Interesting how the very week that Google became a hardware maker with the closing of its acquisition of Motorola Mobility, there's talk of another Internet giant making a similar move.
The New York Times' Nick Bilton reports today, citing unnamed sources, that Facebook is hoping to release its own smartphone by next year.
Bilton's sources include Facebook employees and several engineers who have been sought out by recruiters there, as well as people briefed on Facebook's plans, he says. Those briefed on the plans told Bilton that the company has already hired more than six "former Apple software and hardware engineers who worked on the iPhone, and one who worked on the iPad."
Of course, this builds on earlier reported attempts at a Facebook phone. In November, AllThingsD reported that Facebook had tapped HTC to build a smartphone that integrates the social network at its core in an effort code-named "Buffy." DigiTimes later reiterated that report saying HTC was working in cooperation with Facebook on a phone that could be launched as early has the third quarter of 2012.
And TechCrunch first starting talking about efforts for a Facebook phone in fall 2010.
It should be noted as well that in February 2011 at Mobile World Congress, HTC unveiled two new smartphones that feature dedicated Facebook buttons: the HTC ChaCha, which eventually became the HTC Status (review here), and the HTC Salsa.
From Bilton's report:
Now, the company has been going deeper into the process, by expanding the group working on "Buffy," and exploring other smartphone projects too, creating a team of seasoned hardware engineers who have built the devices before.Facebook, for its part, didn't confirm or deny Bilton's assertion that a smartphone project is under way, but rather referred him to a statement it had earlier given All Things D. "We're working across the entire mobile industry; with operators, hardware manufacturers, OS providers, and application developers."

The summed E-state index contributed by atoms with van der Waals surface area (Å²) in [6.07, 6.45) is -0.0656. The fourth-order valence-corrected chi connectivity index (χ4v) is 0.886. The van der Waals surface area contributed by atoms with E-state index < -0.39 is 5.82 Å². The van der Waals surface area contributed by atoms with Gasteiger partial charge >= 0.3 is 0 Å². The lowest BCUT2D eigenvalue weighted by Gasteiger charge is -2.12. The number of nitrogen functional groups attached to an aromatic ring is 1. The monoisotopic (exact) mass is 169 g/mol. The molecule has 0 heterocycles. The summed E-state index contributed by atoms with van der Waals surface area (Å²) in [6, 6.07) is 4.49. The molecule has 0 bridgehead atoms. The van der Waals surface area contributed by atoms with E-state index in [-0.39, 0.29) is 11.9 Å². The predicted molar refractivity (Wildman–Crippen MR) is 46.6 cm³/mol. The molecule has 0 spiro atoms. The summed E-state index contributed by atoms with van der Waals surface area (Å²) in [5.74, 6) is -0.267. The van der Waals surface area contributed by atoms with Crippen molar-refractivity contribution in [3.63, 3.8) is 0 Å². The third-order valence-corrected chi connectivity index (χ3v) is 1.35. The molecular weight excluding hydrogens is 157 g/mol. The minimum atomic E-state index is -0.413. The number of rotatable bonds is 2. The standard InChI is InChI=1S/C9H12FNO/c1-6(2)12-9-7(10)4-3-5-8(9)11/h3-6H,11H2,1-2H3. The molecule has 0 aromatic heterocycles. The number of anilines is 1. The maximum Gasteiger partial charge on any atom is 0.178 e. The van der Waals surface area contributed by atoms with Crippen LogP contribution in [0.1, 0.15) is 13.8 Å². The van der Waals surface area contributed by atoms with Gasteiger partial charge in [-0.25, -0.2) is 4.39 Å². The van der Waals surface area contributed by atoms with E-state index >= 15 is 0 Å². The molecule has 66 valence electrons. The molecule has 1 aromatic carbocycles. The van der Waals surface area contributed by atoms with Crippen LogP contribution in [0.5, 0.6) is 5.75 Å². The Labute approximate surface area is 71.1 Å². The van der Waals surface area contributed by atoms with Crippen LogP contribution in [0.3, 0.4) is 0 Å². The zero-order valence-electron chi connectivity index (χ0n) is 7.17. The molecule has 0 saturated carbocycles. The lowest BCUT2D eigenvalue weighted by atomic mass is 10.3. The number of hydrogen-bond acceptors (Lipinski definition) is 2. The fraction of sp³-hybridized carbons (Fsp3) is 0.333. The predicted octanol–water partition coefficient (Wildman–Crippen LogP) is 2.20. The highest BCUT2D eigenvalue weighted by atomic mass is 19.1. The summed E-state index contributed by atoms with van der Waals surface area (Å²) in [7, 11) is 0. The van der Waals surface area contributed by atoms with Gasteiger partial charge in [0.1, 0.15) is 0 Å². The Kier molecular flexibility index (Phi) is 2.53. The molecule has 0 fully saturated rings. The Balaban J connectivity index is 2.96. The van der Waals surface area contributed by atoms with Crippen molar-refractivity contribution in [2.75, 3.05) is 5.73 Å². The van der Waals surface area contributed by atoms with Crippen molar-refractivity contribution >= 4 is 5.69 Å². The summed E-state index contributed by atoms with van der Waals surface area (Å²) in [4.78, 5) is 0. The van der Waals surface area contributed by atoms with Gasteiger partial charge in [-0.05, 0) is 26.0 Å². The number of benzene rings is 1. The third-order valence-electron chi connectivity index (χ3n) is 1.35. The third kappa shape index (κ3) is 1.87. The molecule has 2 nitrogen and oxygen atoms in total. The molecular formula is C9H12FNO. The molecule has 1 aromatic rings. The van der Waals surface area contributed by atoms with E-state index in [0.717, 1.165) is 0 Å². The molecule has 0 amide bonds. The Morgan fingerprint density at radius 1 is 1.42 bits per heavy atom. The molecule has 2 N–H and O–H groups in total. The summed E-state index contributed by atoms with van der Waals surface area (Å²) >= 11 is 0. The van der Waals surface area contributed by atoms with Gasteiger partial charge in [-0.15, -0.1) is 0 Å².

One engineer who formerly worked at Apple and worked on the iPhone said he met with Mark Zuckerberg, Facebook's chief executive, who then peppered him with questions about the inner workings of smartphones. It did not sound like idle intellectual curiosity, the engineer said; Mr. Zuckerberg asked about intricate details, including the types of chips used, he said. Another former Apple hardware engineer was recruited by a Facebook executive and was told about the company's hardware explorations.
A Facebook representative also declined CNET's request for comment on the story, adding, "We don't comment in rumors and speculation."
Interestingly, Bilton's story comes on the heels of a Business Insider report today that lays more groundwork for a successful Facebook smartphone OS. It notes that just this week, Facebook rolled out Facebook Camera, not to mention its pending acquisition of Instagram. And it's also all set with a Facebook Messages app, a Facebook app store, and is reportedly interested in buying the Opera.
Plus, we know the newly public company has long been concerned about how the shift of its users to mobile devices is hurting its long-term revenue prospects. Here's a way to take advantage of that shift.
Bilton points out that rather than go against Apple in the smartphone marketplace, it could be Facebook vs. Android-maker Google, with both going after buyers of lower-priced smartphones.
Updated at 2:39 p.m. PT with Facebook declining to comment.